Is Ottawa really committed to new resource development?

It's doubtful. Its plan to “improve” the NEB actually makes it more difficult and costly for business to navigate

Is Ottawa really committed to new resource development?By Kenneth Green and Ross McKitrick The Fraser Institute The federal government recently announced its plan to “improve” the National Energy Board. The language of the announcement is all “sunny ways,” promising to be all things to all stakeholders. But the promises are incompatible. The announcement says the new approval process for major energy projects will…

Digging into mining investment growth

Mining investors will flock to jurisdictions that have attractive policies, and capital will follow, along with the ancillary benefits of jobs and tax revenue

Digging into mining investment growthBy Kenneth Green and Ashley Stedman The Fraser Institute Ontario has received some good news from mining investors. Those investors now see the province as one of the top 10 most attractive regions for mining investment worldwide, according to the Fraser Institute’s annual survey of mining companies. Every year, the institute surveys miners around the…

Canada paying the price for pipeline intransigence

Increasingly, the U.S. will compete with Canada for oil export markets, while more of its domestic needs are met by its own producers

If Canada’s governments won’t push to get pipeline projects built, Canadians will be the poorer for it. Canada’s overwhelming dependence on one market for its oil and gas exports comes with a serious price tag. Canadian Western Select crude oil sells at a substantially lower price than oil from other jurisdictions, such as West Texas…

The urban squeeze myth laid bare

Concerns about density are misplaced – Toronto and Vancouver have plenty of room to grow up and grow more affordable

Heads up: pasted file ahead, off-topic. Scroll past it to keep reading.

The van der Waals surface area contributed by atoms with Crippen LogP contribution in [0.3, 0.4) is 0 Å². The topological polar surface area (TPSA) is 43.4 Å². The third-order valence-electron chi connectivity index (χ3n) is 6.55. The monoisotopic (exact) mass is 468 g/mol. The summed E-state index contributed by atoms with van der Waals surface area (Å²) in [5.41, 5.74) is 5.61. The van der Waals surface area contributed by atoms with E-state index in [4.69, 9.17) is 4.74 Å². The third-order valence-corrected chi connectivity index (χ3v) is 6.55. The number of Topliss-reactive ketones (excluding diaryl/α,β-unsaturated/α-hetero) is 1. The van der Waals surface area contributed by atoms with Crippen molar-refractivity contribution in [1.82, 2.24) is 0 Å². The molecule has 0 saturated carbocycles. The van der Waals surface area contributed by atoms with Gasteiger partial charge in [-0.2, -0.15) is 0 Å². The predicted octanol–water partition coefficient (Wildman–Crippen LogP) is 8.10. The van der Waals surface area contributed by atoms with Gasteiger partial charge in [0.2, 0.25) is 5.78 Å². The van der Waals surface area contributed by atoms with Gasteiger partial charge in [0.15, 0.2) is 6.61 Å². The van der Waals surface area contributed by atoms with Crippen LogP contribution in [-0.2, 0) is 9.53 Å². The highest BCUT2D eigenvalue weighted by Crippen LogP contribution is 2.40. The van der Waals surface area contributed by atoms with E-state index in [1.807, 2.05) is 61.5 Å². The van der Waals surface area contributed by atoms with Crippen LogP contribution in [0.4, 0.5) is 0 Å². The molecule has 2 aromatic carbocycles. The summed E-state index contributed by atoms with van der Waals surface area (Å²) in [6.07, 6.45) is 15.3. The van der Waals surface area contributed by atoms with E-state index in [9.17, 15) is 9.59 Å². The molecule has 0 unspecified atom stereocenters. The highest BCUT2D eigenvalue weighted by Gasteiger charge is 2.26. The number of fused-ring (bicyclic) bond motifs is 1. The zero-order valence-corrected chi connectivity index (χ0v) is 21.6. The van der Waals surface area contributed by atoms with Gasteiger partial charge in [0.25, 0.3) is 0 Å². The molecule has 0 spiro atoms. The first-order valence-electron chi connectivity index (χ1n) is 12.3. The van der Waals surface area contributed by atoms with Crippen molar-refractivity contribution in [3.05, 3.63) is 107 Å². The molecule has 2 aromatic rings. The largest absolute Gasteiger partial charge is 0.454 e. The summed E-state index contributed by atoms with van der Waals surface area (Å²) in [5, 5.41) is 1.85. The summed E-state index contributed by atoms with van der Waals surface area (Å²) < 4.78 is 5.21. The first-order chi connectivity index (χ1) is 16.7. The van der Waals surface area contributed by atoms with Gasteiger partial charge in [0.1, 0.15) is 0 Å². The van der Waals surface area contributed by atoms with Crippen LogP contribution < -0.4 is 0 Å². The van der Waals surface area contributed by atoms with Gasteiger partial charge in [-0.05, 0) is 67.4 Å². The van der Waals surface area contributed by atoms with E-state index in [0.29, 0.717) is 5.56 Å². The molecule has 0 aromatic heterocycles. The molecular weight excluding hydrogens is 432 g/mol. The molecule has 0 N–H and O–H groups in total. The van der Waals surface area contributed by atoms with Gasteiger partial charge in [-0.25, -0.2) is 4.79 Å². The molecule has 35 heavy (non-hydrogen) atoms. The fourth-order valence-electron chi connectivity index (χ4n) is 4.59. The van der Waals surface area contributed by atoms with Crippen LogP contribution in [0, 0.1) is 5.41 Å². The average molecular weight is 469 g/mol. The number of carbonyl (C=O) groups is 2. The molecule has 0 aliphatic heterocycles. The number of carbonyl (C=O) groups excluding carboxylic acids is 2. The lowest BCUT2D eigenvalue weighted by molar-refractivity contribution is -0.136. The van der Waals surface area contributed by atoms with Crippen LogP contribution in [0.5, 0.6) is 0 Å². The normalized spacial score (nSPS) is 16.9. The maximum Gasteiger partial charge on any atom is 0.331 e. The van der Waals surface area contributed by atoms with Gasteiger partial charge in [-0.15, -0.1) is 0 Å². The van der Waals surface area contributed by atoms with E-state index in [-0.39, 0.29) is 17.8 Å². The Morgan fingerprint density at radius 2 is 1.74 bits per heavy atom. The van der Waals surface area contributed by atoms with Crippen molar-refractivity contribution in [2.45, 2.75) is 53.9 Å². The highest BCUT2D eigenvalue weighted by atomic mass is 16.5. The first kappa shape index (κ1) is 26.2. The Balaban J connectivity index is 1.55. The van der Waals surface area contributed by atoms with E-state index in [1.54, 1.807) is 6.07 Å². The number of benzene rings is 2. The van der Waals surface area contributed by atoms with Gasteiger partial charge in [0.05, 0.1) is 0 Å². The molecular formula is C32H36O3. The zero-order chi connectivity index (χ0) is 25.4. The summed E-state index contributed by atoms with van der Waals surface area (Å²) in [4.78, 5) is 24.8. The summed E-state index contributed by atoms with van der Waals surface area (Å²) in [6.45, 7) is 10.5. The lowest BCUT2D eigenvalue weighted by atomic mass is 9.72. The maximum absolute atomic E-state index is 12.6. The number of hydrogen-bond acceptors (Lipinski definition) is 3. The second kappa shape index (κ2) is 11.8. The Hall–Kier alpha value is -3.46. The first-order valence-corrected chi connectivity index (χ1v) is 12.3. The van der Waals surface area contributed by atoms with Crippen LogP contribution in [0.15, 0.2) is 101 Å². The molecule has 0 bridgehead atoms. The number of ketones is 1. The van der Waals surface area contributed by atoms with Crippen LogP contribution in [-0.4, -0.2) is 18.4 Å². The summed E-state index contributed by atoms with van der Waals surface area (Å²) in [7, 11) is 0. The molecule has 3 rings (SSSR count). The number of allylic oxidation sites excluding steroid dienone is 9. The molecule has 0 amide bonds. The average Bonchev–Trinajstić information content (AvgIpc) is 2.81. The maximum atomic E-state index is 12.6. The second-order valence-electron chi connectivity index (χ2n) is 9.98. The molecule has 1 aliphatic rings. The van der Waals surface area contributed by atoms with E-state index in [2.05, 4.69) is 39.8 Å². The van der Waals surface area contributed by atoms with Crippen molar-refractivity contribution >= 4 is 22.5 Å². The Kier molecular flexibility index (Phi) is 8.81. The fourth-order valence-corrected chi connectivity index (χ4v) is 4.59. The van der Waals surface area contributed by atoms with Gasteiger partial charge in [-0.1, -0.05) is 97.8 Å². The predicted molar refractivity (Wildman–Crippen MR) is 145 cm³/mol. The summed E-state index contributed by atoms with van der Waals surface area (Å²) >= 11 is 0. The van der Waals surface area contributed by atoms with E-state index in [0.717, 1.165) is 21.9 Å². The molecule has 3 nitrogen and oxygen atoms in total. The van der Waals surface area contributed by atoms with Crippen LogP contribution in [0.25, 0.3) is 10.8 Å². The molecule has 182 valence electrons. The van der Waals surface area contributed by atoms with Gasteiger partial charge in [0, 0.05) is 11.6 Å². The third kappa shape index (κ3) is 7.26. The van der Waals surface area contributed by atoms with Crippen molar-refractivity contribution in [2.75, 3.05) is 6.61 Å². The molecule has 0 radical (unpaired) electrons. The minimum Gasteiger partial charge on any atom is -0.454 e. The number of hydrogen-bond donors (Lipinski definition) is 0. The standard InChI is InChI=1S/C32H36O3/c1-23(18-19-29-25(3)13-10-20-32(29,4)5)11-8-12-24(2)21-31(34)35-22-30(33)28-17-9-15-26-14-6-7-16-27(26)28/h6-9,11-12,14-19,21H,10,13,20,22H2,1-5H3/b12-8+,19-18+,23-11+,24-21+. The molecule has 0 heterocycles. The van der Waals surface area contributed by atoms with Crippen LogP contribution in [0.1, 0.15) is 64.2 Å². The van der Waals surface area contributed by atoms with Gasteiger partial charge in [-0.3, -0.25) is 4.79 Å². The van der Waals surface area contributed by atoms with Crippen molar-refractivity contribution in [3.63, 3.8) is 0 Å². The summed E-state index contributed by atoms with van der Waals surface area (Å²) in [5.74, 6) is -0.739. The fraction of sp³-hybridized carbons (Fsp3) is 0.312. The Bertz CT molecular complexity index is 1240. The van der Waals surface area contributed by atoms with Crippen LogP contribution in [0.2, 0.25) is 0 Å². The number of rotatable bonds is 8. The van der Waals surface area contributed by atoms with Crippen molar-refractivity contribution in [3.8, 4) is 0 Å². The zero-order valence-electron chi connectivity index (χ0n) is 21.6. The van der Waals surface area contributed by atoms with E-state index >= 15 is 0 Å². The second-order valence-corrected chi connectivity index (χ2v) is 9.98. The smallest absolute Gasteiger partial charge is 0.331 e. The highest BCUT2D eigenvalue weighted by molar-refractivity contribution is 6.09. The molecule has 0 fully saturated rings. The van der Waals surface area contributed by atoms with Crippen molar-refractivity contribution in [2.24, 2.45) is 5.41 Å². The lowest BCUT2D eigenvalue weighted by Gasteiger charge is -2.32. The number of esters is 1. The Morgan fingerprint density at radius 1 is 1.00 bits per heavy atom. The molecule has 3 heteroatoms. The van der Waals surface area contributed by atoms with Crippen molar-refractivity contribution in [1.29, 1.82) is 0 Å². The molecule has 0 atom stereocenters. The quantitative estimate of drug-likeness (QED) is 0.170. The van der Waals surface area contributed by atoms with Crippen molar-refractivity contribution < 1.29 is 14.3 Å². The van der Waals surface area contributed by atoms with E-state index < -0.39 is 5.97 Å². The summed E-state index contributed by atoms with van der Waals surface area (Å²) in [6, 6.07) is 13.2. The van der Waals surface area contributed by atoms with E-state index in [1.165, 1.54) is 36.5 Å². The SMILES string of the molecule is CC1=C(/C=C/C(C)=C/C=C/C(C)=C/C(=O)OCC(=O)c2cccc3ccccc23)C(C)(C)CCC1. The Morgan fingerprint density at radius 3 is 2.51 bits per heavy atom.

The urban squeeze myth laid bareBy Josef Filipowicz and Kenneth P. Green The Fraser Institute Headlines about housing affordability in Canada mainly concern two cities – Toronto and Vancouver. In both cities and their surrounding areas, rental vacancies hover at or below one per cent, and home prices remain historically high. So Canada’s most desirable markets face tremendous pressure to…

Why Trudeau and Notley are right to support pipeline expansion

We need the Trans Mountain project in order to protect the environment, keep costs in control, ensure the safety of workers and bolster the nation's economy

Why Trudeau and Notley are right to support pipeline expansionThe outcome of last month’s B.C. election raises serious questions about future energy policy in British Columbia. The election produced no clear winner, although the New Democrats and the Green Party have agreed to unite with an eye on forming the next government. That’s where the questions come in. During the campaign, the two parties…

Renewable energy all pain, little gain

Renewable energy all but guarantees higher electricity bills

Renewable energy all pain, little gainBy Kenneth P. Green and Taylor Jackson The Fraser Institute BC Hydro’s planned project for a hydroelectric dam on the Peace River – known as the Site C dam – is proving to be controversial, with some industry groups panning the plan while touting renewable energy sources such as wind. One wind energy champion recently…